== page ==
Why we love our coffee

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Frank Sinatra sang ‘There’s an awful lot of coffee in Brazil.’

Go to Washington Galleries and you’ll see an awful lot there.

Every day the main square is packed with coffee drinkers. Last time I counted, there were eight outlets selling this disgusting liquid. I’d rather drink dishwater.

55 million cups are consumed in Britain every day (I’ve counted them too). Yet we are living in an age of austerity, allegedly. People are struggling or just about managing, supposedly. But I look around and see them fritter away with dosh on coffee. Have you seen the price of a latte or cappucino?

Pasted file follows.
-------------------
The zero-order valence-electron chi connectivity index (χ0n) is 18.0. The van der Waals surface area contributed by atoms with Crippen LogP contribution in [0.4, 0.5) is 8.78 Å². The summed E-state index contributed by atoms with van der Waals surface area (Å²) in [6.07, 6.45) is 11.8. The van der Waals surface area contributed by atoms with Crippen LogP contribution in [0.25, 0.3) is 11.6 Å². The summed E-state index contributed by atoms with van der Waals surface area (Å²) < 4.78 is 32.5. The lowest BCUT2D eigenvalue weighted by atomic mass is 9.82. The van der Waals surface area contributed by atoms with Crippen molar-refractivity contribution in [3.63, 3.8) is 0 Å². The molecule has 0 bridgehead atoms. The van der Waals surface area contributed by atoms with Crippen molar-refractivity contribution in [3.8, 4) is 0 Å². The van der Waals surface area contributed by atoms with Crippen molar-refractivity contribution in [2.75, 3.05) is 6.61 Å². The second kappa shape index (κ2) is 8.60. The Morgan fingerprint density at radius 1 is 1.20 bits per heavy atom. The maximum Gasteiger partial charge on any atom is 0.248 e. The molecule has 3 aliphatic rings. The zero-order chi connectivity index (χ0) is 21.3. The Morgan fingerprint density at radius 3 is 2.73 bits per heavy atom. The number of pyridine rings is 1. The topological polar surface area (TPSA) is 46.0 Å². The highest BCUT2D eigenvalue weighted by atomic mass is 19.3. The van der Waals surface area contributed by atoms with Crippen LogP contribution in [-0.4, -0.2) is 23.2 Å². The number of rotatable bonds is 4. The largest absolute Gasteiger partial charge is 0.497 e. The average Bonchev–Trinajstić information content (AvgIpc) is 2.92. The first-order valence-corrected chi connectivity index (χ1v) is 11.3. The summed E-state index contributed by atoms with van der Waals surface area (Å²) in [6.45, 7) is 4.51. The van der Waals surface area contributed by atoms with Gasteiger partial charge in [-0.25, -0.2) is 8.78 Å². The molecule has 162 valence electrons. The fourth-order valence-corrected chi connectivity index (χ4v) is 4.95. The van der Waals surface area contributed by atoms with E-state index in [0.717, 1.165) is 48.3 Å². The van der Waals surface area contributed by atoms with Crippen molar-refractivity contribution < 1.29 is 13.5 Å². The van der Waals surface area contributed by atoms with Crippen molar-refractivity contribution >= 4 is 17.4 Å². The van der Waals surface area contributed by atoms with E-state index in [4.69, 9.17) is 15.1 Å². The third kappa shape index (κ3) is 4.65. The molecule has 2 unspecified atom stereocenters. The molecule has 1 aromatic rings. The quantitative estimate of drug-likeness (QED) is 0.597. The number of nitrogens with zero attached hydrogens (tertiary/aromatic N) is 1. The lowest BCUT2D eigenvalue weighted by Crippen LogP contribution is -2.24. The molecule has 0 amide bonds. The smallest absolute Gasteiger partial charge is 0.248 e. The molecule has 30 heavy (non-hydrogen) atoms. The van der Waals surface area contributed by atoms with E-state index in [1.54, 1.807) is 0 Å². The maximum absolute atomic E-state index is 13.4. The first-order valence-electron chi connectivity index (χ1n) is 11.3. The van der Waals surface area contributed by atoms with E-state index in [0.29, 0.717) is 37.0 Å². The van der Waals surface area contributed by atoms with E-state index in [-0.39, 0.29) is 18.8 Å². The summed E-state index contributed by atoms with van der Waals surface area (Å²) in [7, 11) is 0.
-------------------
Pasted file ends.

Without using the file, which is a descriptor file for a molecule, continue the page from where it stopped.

I go to the pub and have to wait while coffee addicts get served. Who on earth goes to a pub for coffee? The world’s turned upside down.

Old ladies with triple-lock pensions squander the taxpayer’s largesse knocking back espressos. No wonder the Tory manifesto wanted to take their perks away.

I doubt if there’s much poverty about. Real poverty, like in the Great Depression. I can’t imagine Grandma sitting drinking coffee all day. In that era women spent their time on useful tasks like scrubbing doorsteps or darning socks.

But it’s not just the women. Why aren’t all the male coffee drinkers at work? The economy needs growth to pay for the NHS and public services. Productivity is too low. British men need to get of their lazy backsides and get to work.

C J Napier,